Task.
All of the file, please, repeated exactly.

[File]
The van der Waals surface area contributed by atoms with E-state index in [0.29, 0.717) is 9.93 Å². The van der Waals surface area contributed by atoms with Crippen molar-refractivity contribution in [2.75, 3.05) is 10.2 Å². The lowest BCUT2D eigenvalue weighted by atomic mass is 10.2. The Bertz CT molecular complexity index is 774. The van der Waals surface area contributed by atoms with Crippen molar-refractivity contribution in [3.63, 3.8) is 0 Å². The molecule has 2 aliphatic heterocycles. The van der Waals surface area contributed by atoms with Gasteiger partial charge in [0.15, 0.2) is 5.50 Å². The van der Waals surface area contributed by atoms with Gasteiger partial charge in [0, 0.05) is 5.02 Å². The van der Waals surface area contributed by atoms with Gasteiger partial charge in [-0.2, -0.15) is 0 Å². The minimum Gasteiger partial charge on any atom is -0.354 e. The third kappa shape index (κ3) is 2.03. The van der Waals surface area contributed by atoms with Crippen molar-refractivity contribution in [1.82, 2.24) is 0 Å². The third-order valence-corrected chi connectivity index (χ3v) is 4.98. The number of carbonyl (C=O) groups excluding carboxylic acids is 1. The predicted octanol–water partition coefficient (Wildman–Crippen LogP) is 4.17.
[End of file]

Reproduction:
The van der Waals surface area contributed by atoms with E-state index in [0.29, 0.717) is 9.93 Å². The van der Waals surface area contributed by atoms with Crippen molar-refractivity contribution in [2.75, 3.05) is 10.2 Å². The lowest BCUT2D eigenvalue weighted by atomic mass is 10.2. The Bertz CT molecular complexity index is 774. The van der Waals surface area contributed by atoms with Crippen molar-refractivity contribution in [3.63, 3.8) is 0 Å². The molecule has 2 aliphatic heterocycles. The van der Waals surface area contributed by atoms with Gasteiger partial charge in [0.15, 0.2) is 5.50 Å². The van der Waals surface area contributed by atoms with Gasteiger partial charge in [0, 0.05) is 5.02 Å². The van der Waals surface area contributed by atoms with Gasteiger partial charge in [-0.2, -0.15) is 0 Å². The minimum Gasteiger partial charge on any atom is -0.354 e. The third kappa shape index (κ3) is 2.03. The van der Waals surface area contributed by atoms with Crippen molar-refractivity contribution in [1.82, 2.24) is 0 Å². The third-order valence-corrected chi connectivity index (χ3v) is 4.98. The number of carbonyl (C=O) groups excluding carboxylic acids is 1. The predicted octanol–water partition coefficient (Wildman–Crippen LogP) is 4.17.